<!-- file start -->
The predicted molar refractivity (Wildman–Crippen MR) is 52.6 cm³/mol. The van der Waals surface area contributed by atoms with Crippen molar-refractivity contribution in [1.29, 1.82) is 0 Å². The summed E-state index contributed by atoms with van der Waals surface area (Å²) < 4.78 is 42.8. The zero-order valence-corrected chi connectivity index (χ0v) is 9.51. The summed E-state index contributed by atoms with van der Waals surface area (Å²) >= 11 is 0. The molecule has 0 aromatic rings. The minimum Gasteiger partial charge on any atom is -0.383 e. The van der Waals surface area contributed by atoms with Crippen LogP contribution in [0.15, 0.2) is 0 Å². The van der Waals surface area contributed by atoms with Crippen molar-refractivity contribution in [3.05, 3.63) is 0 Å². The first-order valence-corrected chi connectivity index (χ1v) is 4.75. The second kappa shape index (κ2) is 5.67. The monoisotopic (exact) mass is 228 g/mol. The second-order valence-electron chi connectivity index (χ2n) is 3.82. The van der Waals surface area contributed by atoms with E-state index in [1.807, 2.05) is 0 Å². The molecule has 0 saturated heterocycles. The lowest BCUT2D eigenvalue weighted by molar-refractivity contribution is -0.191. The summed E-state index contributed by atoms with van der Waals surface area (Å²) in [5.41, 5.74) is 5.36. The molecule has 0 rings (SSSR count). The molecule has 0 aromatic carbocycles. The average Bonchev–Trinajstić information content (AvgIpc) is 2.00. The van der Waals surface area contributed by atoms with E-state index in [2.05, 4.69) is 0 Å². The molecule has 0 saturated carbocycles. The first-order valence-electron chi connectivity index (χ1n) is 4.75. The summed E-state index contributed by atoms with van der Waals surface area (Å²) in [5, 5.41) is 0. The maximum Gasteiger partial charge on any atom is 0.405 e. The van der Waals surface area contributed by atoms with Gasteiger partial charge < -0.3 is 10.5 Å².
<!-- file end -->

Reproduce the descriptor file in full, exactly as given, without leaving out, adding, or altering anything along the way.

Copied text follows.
The predicted molar refractivity (Wildman–Crippen MR) is 52.6 cm³/mol. The van der Waals surface area contributed by atoms with Crippen molar-refractivity contribution in [1.29, 1.82) is 0 Å². The summed E-state index contributed by atoms with van der Waals surface area (Å²) < 4.78 is 42.8. The zero-order valence-corrected chi connectivity index (χ0v) is 9.51. The summed E-state index contributed by atoms with van der Waals surface area (Å²) >= 11 is 0. The molecule has 0 aromatic rings. The minimum Gasteiger partial charge on any atom is -0.383 e. The van der Waals surface area contributed by atoms with Crippen LogP contribution in [0.15, 0.2) is 0 Å². The van der Waals surface area contributed by atoms with Crippen molar-refractivity contribution in [3.05, 3.63) is 0 Å². The first-order valence-corrected chi connectivity index (χ1v) is 4.75. The second kappa shape index (κ2) is 5.67. The monoisotopic (exact) mass is 228 g/mol. The second-order valence-electron chi connectivity index (χ2n) is 3.82. The van der Waals surface area contributed by atoms with E-state index in [1.807, 2.05) is 0 Å². The molecule has 0 saturated heterocycles. The lowest BCUT2D eigenvalue weighted by molar-refractivity contribution is -0.191. The summed E-state index contributed by atoms with van der Waals surface area (Å²) in [5.41, 5.74) is 5.36. The molecule has 0 rings (SSSR count). The molecule has 0 aromatic carbocycles. The average Bonchev–Trinajstić information content (AvgIpc) is 2.00. The van der Waals surface area contributed by atoms with E-state index in [2.05, 4.69) is 0 Å². The molecule has 0 saturated carbocycles. The first-order valence-electron chi connectivity index (χ1n) is 4.75. The summed E-state index contributed by atoms with van der Waals surface area (Å²) in [5, 5.41) is 0. The maximum Gasteiger partial charge on any atom is 0.405 e. The van der Waals surface area contributed by atoms with Gasteiger partial charge < -0.3 is 10.5 Å².